Melanie Sinche currently serves as Director of the FAS Office of Postdoctoral Affairs in the Faculty of Arts and Sciences at Harvard University. In this role, she serves over 1,000 postdocs across a variety of disciplines, assisting with their career and professional development, and advises university administrators on issues pertaining to postdoctoral scholars. Melanie is also currently serving on a committee for the National Postdoctoral Association to improve data collection on postdoctoral scholars across the U.S. Melanie came to Harvard from the National Institutes of Health (NIH) where she served as a Consultant and Career Counselor. In this role, she assisted in the design, planning, and implementation of the first NIH-wide career center for intramural trainees. Her duties included defining services, recruiting staff, developing workshops, creating content for the career center website, and authoring a careers blog for scientists. Prior to this, Melanie served as the Founding Director of the Office of Postdoctoral Services at the University of North Carolina at Chapel Hill. She has also delivered career development presentations and training sessions for universities, government agencies, professional associations, and non-profit organizations across the country. Melanie earned a Bachelor’s degree from Colgate University and a Master’s degree from the University of Michigan. Melanie completed a second Master’s degree in counseling at North Carolina State University and possesses the National Certified Counselor (NCC) credential.
Conducted and contributed by Brian | May 2013
“What I try to stress to postdocs that I meet, that I talk to, and present to on different campuses, is that there are so many exciting choices. I don’t think that one job 'fits all' and I don’t think that there is one perfect job that for each person. I think there are several options that would be potentially a great fit for any given person based on their interests, skills, and their personal values. That is where I would like to change the conversation and make it a lot more positive. There is so much growth in science and different fields.”
Listen to the conversation podcast below (player should appear shortly).
Featured songs: "Flute" by Hot Chip and "The Fall" by Rhye
A wealth of opportunity at your fingertips. Are you starting to feel anxious about the future of your chosen career path? Are you seeking resources and guidance to help organize and weigh in on your options? Meet our esteemed guest, Melanie Sinche, Director of the FAS Office of Postdoctoral Affairs in the Faculty of Arts and Sciences at Harvard University. Melanie has interacted with and advised numerous individuals over her 15 years in the career counseling field. She stops by to share her wisdom and rich experience as we discuss career opportunities for postdocs, the importance of networking, communication, and postdoc education, and how to explore the world of alternative careers by being proactive.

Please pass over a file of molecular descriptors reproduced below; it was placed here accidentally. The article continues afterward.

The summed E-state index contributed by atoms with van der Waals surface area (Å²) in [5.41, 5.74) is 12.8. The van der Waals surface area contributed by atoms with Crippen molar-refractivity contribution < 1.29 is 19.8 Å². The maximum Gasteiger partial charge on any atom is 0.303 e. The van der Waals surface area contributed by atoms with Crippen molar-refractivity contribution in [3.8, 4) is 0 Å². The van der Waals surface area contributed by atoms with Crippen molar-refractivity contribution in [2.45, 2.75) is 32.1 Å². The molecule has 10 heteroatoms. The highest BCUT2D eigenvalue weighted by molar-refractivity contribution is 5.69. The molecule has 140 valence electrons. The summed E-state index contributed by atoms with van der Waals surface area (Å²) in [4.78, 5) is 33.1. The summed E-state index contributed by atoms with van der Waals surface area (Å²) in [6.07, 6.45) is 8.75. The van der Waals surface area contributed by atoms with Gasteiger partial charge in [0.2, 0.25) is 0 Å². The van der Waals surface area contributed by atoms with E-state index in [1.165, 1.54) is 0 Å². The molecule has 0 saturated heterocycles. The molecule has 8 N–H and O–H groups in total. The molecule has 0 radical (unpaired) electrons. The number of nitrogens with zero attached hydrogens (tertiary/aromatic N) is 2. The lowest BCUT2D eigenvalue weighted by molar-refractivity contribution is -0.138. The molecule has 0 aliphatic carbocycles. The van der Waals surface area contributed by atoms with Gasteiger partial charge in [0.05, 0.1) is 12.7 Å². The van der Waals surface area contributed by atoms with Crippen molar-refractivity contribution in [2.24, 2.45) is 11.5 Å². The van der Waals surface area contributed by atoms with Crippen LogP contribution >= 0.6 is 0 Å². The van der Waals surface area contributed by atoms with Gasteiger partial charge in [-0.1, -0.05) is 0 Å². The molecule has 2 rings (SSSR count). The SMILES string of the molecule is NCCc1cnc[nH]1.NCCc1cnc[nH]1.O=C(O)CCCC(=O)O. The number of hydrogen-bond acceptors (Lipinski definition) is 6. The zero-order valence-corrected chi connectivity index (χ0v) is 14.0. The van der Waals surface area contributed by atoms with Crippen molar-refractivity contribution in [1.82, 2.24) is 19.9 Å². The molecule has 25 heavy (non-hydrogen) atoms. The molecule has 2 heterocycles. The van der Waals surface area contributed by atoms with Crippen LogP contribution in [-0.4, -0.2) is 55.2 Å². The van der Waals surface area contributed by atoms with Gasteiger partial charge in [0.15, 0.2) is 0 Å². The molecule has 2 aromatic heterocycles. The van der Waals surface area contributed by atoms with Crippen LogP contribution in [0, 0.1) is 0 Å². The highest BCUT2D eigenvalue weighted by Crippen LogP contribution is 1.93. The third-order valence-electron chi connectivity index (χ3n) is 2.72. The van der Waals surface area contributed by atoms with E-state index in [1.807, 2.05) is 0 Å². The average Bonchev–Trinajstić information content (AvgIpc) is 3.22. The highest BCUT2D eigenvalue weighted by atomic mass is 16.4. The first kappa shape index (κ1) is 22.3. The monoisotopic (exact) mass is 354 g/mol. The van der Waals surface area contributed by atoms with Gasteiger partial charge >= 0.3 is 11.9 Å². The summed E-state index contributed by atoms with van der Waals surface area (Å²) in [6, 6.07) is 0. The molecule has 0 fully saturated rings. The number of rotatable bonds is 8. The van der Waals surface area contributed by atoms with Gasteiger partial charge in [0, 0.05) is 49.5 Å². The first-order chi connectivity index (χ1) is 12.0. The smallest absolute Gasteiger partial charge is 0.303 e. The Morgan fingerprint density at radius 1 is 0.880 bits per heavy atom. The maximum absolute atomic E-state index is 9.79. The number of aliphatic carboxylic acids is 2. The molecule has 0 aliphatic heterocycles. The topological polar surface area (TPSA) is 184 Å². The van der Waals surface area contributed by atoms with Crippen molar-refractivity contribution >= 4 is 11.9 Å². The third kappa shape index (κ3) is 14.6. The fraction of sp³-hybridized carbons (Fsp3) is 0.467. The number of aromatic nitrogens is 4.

“There are so many options for today’s postdocs”.
“It was an exciting time - our office at UNC predated the NPA.”
“At the time the NPA was formed there were 23 postdoc offices in the country - now there are 167. So, in 10 years that is how far we have come, and it is terrific! It’s been so exciting to see the development of this field and to work with colleagues over the past decade. It has been amazing!”
“Building a network is one of the most important things you could ever do for yourself and your career and your development.”
“Every time it was a personal connection that made the difference for me. And so I do try to stress that to people that come into the office.”
“I hear a lot of frustrations from postdocs who have been applying for jobs, maybe some for months, some in the past year, without getting a response. That is not uncommon – when people are limiting their job searches to applying to jobs online.”
“Often time people are sitting in their labs applying for jobs online not meeting anyone.”
“They spend a lot of time developing a strong CV and cover letter, and send it out - and that does take time. But, not hearing a response is an unfortunate byproduct to the movement of online job recruiting.”
“Every time I have a chance to have a conversation with someone, I will just encourage with them to spend that time instead leaving the lab and going to talks and reaching out to people, even if they start out online. Just to make personal connections is much more meaningful.”
[On the 3 useful pieces of advice for postdoc job seekers]
“Build or improve their LinkedIn profile. In career counseling literature, approximately 90-95% across all sectors are using LinkedIn now - not to hire people, but to identify people who have a particular skill. For a postdoc not to be on there, they are missing an easy, painless and free way to connect with an enormous network of professionals.”
“People are happy to help, almost 10 times out of 10, if you contact someone just looking for information about their job.”
“Think broadly about your network. Some postdocs don’t necessarily think about what they might have access to. For example, looking at your alma mater.”
“This job is such a gift!”
[On ‘what to do next’] “Graduate school is a very expensive time-consuming and stressful way to figure out what you really want to do. I think the same can almost be said about postdocs because postdocs, historically, have been so easy to find.”
“We still have a lot of work to do, but I am encouraged by the changes I have seen.”
“So, 15 years is not that much time for me to have seen so many significant change and growth that I find encouraging, and I think that trend will continue.”
Melanie’s closing tips: “Get out there, network, volunteer, join the NPA.”